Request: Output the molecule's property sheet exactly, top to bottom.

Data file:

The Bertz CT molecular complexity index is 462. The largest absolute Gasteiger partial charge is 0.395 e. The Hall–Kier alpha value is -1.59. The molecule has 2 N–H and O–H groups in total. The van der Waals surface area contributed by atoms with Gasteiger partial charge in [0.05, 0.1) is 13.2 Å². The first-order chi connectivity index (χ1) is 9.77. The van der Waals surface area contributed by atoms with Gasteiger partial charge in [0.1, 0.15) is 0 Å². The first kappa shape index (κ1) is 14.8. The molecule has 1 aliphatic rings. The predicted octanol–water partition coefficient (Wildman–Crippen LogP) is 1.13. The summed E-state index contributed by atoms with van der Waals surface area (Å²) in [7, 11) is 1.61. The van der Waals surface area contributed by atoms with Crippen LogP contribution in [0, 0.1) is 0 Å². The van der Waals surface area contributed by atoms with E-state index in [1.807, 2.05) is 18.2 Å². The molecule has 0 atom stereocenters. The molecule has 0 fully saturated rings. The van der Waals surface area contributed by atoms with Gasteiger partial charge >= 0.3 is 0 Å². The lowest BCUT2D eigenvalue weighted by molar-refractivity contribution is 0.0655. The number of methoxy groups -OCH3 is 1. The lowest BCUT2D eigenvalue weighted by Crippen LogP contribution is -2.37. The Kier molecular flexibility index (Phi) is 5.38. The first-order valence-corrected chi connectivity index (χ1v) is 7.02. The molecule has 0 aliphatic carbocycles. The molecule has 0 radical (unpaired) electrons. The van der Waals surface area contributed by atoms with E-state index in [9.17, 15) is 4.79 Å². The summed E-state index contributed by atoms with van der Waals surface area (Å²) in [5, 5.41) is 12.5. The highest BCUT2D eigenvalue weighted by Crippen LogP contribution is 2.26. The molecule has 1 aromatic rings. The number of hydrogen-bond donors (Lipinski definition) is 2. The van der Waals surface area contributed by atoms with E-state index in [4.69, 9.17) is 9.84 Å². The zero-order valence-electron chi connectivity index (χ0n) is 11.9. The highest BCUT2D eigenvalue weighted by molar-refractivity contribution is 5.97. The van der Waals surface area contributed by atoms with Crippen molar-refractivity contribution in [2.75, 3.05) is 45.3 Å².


The Bertz CT molecular complexity index is 462. The largest absolute Gasteiger partial charge is 0.395 e. The Hall–Kier alpha value is -1.59. The molecule has 2 N–H and O–H groups in total. The van der Waals surface area contributed by atoms with Gasteiger partial charge in [0.05, 0.1) is 13.2 Å². The first-order chi connectivity index (χ1) is 9.77. The van der Waals surface area contributed by atoms with Gasteiger partial charge in [0.1, 0.15) is 0 Å². The first kappa shape index (κ1) is 14.8. The molecule has 1 aliphatic rings. The predicted octanol–water partition coefficient (Wildman–Crippen LogP) is 1.13. The summed E-state index contributed by atoms with van der Waals surface area (Å²) in [7, 11) is 1.61. The van der Waals surface area contributed by atoms with Crippen LogP contribution in [0, 0.1) is 0 Å². The van der Waals surface area contributed by atoms with E-state index in [1.807, 2.05) is 18.2 Å². The molecule has 0 atom stereocenters. The molecule has 0 fully saturated rings. The van der Waals surface area contributed by atoms with Gasteiger partial charge >= 0.3 is 0 Å². The lowest BCUT2D eigenvalue weighted by molar-refractivity contribution is 0.0655. The number of methoxy groups -OCH3 is 1. The lowest BCUT2D eigenvalue weighted by Crippen LogP contribution is -2.37. The Kier molecular flexibility index (Phi) is 5.38. The first-order valence-corrected chi connectivity index (χ1v) is 7.02. The molecule has 0 aliphatic carbocycles. The molecule has 0 radical (unpaired) electrons. The van der Waals surface area contributed by atoms with E-state index in [9.17, 15) is 4.79 Å². The summed E-state index contributed by atoms with van der Waals surface area (Å²) in [5, 5.41) is 12.5. The highest BCUT2D eigenvalue weighted by Crippen LogP contribution is 2.26. The molecule has 1 aromatic rings. The number of hydrogen-bond donors (Lipinski definition) is 2. The van der Waals surface area contributed by atoms with E-state index in [4.69, 9.17) is 9.84 Å². The zero-order valence-electron chi connectivity index (χ0n) is 11.9. The highest BCUT2D eigenvalue weighted by molar-refractivity contribution is 5.97. The van der Waals surface area contributed by atoms with Crippen molar-refractivity contribution in [2.75, 3.05) is 45.3 Å².